The reason why some LED tube style bulbs are made to operate with the ballast still in the circuit is that many people are not qualified or inclined to rewire the old fixtures or to hire an electrician. So the manufacturers made a "plug and play" LED tube. If you are not qualified or inclined to rewire the fixture, you can just remove the old fluorescent tube and insert the LED one. You still get a tremendous improvement over the fluorescents, in the light, in the lifetime, and in the operating cost.

    The hidden cost here is the cost of ultimately replacing those ballasts when they go bad. This will likely be on a one-by-one basis and the cost of multiple trips for an electrician will far exceed the cost of hiring one once to do the whole job. Or the cost in your time to go back and either rewire or replace those fixtures.

    However, if you are qualified to rewire them or able to justify hiring an electrician, then you can get even more efficiency by taking the old ballasts out and wiring the LED tubes directly to the AC power. And you will not have to replace those ballasts when they finally go bad as they surely will. I went this route, rewiring some fixtures myself and also hiring an electrician to finish the job. I now have 39 LED tubes in service and have not had a single problem in about three years. And the savings in my power bill just keep rolling in.

    BOTH of these methods will give you better light and great savings in your power usage/bill. Both are good, one is just better in the long run.

    Another point: if you have a high bay situation (the lights must be located somewhat high) then the LED tubes that I used and most of the LED tubes are well suited for this. They direct most of the light that they generate in a downward direction. This is what you want. Fluorescent tubes radiate light evenly in all radial directions and so at least 50% of it will be going upward. The reflectors in fluorescent fixtures are designed to re-direct most of this 50% downward, but they are not 100% effective in this so a large percentage of that upward directed light will be lost either by absorption by the reflector or by returning to the tube itself.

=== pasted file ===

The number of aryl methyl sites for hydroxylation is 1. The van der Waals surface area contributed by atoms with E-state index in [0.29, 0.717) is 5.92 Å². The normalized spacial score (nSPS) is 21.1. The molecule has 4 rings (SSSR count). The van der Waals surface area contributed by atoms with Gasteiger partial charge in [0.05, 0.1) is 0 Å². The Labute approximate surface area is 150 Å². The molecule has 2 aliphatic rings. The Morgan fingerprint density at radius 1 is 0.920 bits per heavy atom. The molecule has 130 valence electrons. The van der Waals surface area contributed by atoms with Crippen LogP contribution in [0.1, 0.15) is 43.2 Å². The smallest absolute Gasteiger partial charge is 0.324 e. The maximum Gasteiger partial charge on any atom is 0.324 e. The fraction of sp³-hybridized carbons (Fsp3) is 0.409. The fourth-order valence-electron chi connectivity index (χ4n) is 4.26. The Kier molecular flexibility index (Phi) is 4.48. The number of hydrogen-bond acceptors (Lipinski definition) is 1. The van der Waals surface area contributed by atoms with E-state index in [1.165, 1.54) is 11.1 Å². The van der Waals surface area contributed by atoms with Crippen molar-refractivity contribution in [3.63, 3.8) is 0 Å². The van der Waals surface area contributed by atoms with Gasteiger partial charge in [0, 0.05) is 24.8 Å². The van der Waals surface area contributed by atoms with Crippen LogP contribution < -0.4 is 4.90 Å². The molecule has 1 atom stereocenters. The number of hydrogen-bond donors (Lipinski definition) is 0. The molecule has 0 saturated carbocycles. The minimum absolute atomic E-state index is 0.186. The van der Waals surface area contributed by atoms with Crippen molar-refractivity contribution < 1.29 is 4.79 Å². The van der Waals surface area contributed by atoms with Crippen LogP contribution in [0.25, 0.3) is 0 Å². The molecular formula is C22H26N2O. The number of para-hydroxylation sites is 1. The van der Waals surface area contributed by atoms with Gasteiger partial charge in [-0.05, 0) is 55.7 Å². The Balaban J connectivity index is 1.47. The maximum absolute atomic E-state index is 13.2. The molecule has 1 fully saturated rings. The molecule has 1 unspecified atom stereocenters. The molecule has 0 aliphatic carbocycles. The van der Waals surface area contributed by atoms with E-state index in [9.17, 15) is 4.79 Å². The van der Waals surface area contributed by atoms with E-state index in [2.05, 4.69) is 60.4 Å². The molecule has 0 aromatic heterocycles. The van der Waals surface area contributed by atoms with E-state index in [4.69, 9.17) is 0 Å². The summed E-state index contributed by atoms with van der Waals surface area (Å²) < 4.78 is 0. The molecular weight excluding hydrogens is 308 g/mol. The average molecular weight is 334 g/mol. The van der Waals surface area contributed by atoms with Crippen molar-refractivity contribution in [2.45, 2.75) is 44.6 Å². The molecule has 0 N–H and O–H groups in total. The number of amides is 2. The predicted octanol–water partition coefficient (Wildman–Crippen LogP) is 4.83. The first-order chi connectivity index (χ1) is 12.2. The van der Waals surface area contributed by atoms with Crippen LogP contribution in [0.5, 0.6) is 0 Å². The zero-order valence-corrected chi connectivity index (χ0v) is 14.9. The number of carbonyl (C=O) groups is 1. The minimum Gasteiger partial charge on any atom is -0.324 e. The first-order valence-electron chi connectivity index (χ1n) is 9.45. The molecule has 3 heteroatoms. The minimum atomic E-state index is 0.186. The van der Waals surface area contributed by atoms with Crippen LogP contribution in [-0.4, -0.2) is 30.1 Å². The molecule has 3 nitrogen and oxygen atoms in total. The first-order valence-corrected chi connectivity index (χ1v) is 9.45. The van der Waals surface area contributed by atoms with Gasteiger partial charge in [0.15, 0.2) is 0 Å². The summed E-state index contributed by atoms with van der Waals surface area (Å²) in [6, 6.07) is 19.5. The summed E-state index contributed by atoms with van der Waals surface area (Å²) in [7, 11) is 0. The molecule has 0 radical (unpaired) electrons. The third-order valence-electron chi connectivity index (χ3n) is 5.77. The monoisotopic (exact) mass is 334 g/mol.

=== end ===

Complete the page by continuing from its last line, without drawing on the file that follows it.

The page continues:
that is exactly the point if you do not want to futz with the fixtures, just get bulbs that are compatible with the fixture.. If you get fixtures get LED specifics. Thermite went on a stupid rant.

    dee
    ;-D

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    It looks like the ones with green ends can be tossed in the trash.
    Here's what Ohio has to say:
    Regulation of "green-tipped" fluorescent bulbs from a business/facility

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    I'm still using T5HO fluorescents. Last I looked, within the last year, the lumens per watt for led's were not that much better than these and the lumen maintenance is good on the T5's so no justification for changing. And, mine are 3500k, which I also like.

    Also, this has been discussed some, but the big thrust for LED's has been getting the most lumens per watt with minimal concern for light quality. I like 90+ color rendering index (CRI) lamps. Most people don't care but I do. The T5HO's are 90+ cri. I have not found any LED low bays with 90+ CRI. I did buy what appeared to be a pretty decent led low bay and stuck it up in my shop in a hole where I needed a little more light. Sure enough, crappy light and lots of it.

    Regarding the green end fluorescent lamps. Philips Lighting developed these low mercury dose lamps originally. I worked for them in the 90's and this was being tested at the time. They used little bitty grain of rice sized sealed glass capsules with mercury in them. These capsules were clamped into the end of the lamp in such a way that the mercury stayed in this sealed capsule until after the bulb was sealed up. It was in there in such a way that there was a metal loop with a little heater wire contacting the capsule. After the lamp was sealed the end of the lamp was run by an induction heater antenna and it induced current into the metal loop and heater wire and cut the capsule to allow the mercury vapor into the interior of the lamp. This was initially done to minimize mercury exposure in manufacturing. But it allowed them to precisely control how much mercury went in and to experiment with just how little mercury could be used.

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    Quote Originally Posted by CarbideBob View Post
    What do you do with the used or aged fluorescent tubes?
    Home one can throw them in the trash, business and different rules. If or when the pain in the butt people come I needed to prove correct disposal so a dead bulb costs money and paperwork.
    Got burned here once....

    As noted above reflectors become a non-issue with LED tubes but, but, but ... pointing some upside down into the reflector can way change the light "fill" in the workspace with some loss.
    This where round pins nice as one can tweak it by rotating one tube in a dual.
    Bob
    In our area none can be thrown in the trash. However they can be recycled at Home Depot. I took 3 boxes in (30 bulbs) last fall. Technically I think there's supposed to be a limit of 6 bulbs. I didn't know that at the time, and when I got there I asked if I could leave them all or had to come back with them 6 at a time. The manager looked at the boxes, saw that they were purchased at his store and allowed me to leave them all at a single visit.